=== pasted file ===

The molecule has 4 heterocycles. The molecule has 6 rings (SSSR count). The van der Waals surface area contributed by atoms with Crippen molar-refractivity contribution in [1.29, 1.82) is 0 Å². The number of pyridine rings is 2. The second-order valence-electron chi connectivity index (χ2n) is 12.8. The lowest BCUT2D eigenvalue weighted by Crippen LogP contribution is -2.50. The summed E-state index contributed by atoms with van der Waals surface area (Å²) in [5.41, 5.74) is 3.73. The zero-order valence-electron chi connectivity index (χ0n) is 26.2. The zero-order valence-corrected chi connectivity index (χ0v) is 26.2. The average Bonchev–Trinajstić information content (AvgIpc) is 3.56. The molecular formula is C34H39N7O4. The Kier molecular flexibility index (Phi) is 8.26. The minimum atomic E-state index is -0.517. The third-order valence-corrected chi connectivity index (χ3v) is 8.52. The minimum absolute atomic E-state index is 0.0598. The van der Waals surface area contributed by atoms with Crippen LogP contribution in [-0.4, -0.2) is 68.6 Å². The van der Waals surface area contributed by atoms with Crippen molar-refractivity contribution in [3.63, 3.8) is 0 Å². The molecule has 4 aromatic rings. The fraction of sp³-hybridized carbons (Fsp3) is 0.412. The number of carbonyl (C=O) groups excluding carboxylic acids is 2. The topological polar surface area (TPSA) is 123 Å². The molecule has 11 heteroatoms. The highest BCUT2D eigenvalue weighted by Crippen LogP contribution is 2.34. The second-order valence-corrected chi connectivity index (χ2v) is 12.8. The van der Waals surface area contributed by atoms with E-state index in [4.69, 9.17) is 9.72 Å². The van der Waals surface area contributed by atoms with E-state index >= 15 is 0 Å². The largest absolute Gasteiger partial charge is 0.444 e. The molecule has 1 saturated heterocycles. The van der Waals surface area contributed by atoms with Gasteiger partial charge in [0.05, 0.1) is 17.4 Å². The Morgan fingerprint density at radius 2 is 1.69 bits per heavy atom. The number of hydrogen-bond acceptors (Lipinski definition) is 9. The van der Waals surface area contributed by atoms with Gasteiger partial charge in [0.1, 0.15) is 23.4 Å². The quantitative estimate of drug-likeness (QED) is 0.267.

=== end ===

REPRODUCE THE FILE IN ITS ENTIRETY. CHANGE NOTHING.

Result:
The molecule has 4 heterocycles. The molecule has 6 rings (SSSR count). The van der Waals surface area contributed by atoms with Crippen molar-refractivity contribution in [1.29, 1.82) is 0 Å². The number of pyridine rings is 2. The second-order valence-electron chi connectivity index (χ2n) is 12.8. The lowest BCUT2D eigenvalue weighted by Crippen LogP contribution is -2.50. The summed E-state index contributed by atoms with van der Waals surface area (Å²) in [5.41, 5.74) is 3.73. The zero-order valence-electron chi connectivity index (χ0n) is 26.2. The zero-order valence-corrected chi connectivity index (χ0v) is 26.2. The average Bonchev–Trinajstić information content (AvgIpc) is 3.56. The molecular formula is C34H39N7O4. The Kier molecular flexibility index (Phi) is 8.26. The minimum atomic E-state index is -0.517. The third-order valence-corrected chi connectivity index (χ3v) is 8.52. The minimum absolute atomic E-state index is 0.0598. The van der Waals surface area contributed by atoms with Crippen LogP contribution in [-0.4, -0.2) is 68.6 Å². The van der Waals surface area contributed by atoms with Crippen molar-refractivity contribution in [3.63, 3.8) is 0 Å². The molecule has 4 aromatic rings. The fraction of sp³-hybridized carbons (Fsp3) is 0.412. The number of carbonyl (C=O) groups excluding carboxylic acids is 2. The topological polar surface area (TPSA) is 123 Å². The molecule has 11 heteroatoms. The highest BCUT2D eigenvalue weighted by Crippen LogP contribution is 2.34. The second-order valence-corrected chi connectivity index (χ2v) is 12.8. The van der Waals surface area contributed by atoms with E-state index in [4.69, 9.17) is 9.72 Å². The van der Waals surface area contributed by atoms with E-state index >= 15 is 0 Å². The largest absolute Gasteiger partial charge is 0.444 e. The molecule has 1 saturated heterocycles. The van der Waals surface area contributed by atoms with Gasteiger partial charge in [0.05, 0.1) is 17.4 Å². The Morgan fingerprint density at radius 2 is 1.69 bits per heavy atom. The number of hydrogen-bond acceptors (Lipinski definition) is 9. The van der Waals surface area contributed by atoms with Gasteiger partial charge in [0.1, 0.15) is 23.4 Å². The quantitative estimate of drug-likeness (QED) is 0.267.